Cowboys' QB quest rolls on


October 27, 2002|By Ken Murray

Unable to break their long slide into mediocrity, the Dallas Cowboys turn the page on the brief Quincy Carter era today and start over with Chad Hutchinson.

The one-time Stanford quarterback and former minor-league baseball pitcher will take his first snaps in an NFL game against the Seattle Seahawks. Hutchinson, 25, last played in a football game that counted in 1997.

"Everybody is speculating on how Chad will do, and I don't know," Cowboys offensive coordinator Bruce Coslet said. "I mean, how can we know? We need to find out because we weren't getting it done, the way things were going."

The Cowboys were 3-4 under Carter this season, averaged just 13.4 points a game and scored just eight offensive touchdowns. When Carter threw four interceptions in a dreary 9-6 loss in Arizona last week, he was out and Hutchinson was in. Carter, a second-round draft pick in 2001, was 6-9 in 15 starts.

It's been six years since the Cowboys last won a playoff game, and they're coming off a pair of 5-11 seasons. Owner Jerry Jones paid Hutchinson a $3.1 million signing bonus, which meant Carter was on a short leash this year.

"I'm very patient, but I'm very impatient," Jones said. "What is important to say is that we need to get on with the process of developing a quarterback that can get us where we want to go as a franchise."

Since losing Troy Aikman to repeat concussions last year, the Cowboys have gone through Carter, Anthony Wright (now with the Ravens), Clint Stoerner and Ryan Leaf as starters.

Hutchinson made 23 starts at Stanford, winning 12, before washing out of the St. Louis Cardinals' minor-league system in four years. It's likely that on the day he throws his first NFL pass, he will be remembered more for handing the ball off to Emmitt Smith, should Smith eclipse Walter Payton's career rushing record.

Turning on the juice

Quarterback Chad Pennington came out winging in his first two starts for the New York Jets. He completed 79.3 percent of his throws against the worst two secondaries in the league (No. 32 Kansas City and No. 31 Minnesota), the highest percentage by any quarterback in his first two starts since the 1970 AFL-NFL merger.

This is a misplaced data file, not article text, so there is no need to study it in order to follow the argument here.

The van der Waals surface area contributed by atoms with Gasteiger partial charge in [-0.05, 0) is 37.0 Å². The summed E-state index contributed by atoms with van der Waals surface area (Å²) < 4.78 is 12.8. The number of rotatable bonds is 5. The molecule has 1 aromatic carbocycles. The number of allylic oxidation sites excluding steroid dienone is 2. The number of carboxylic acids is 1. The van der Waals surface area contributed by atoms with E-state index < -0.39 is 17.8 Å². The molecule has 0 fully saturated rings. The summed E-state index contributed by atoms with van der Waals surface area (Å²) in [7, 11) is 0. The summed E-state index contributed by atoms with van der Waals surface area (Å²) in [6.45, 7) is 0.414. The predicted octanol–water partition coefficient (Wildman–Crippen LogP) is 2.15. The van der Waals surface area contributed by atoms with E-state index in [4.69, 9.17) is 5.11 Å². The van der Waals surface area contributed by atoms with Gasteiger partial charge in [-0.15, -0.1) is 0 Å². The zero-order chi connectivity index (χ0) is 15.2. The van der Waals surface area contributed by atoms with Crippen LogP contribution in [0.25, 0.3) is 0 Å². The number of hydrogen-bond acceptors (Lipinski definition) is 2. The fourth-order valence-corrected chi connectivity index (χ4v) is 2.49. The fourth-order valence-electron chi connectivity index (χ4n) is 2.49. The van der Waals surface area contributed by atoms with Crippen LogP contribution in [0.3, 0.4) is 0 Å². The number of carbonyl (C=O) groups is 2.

As recently as training camp, Jets coach Herm Edwards voiced the concern that Pennington was becoming too cautious and cerebral in the pocket and pushed him to be more decisive. Now Edwards says, "We've gained a little electricity because of Chad."

Regrettable comment

It took Detroit Lions president/CEO Matt Millen six days to express his regrets to the entire team after calling an unidentified player a "devout coward" on Mike Ditka's radio show in Chicago two weeks ago. The fallout from his ill-advised comments could have repercussions far beyond that, though.

Team owner William Clay Ford said he has no plans to remove Millen, but he wants to talk further about Millen's perspective on the team.

Millen's explanation sounded less than plausible: "Where I came from, we fought on the sidelines, in the locker room. We called each other out, you made each other accountable, and in the end, you play and that's it."

Close competition

David Carr and Joey Harrington were the first and second quarterbacks taken in April's draft. Now, after six games, they're within one-tenth of a passer rating point of each other.

Carr, the first pick in the draft by the Houston Texans, has a passer rating of 66.9. He is 1-5 in six starts. Harrington, the third pick by the Lions, has a rating of 66.8 and a record of 2-2 as a starter.

Curiously, Harrington has a first-half passer rating of 123.9 and a second-half rating of 62.8.

Running rampant

Despite all the passing and wide-open offense in the league this year, the rushing numbers are skyrocketing, too. Through seven weeks, there have been 16 150-yard-plus individual rushing games; it was nine last season.

If the trend continues, the league would finish with 40 150-yard rushing games. The record is 29, set in 2000.


Baltimore Sun Articles
Please note the green-lined linked article text has been applied commercially without any involvement from our newsroom editors, reporters or any other editorial staff.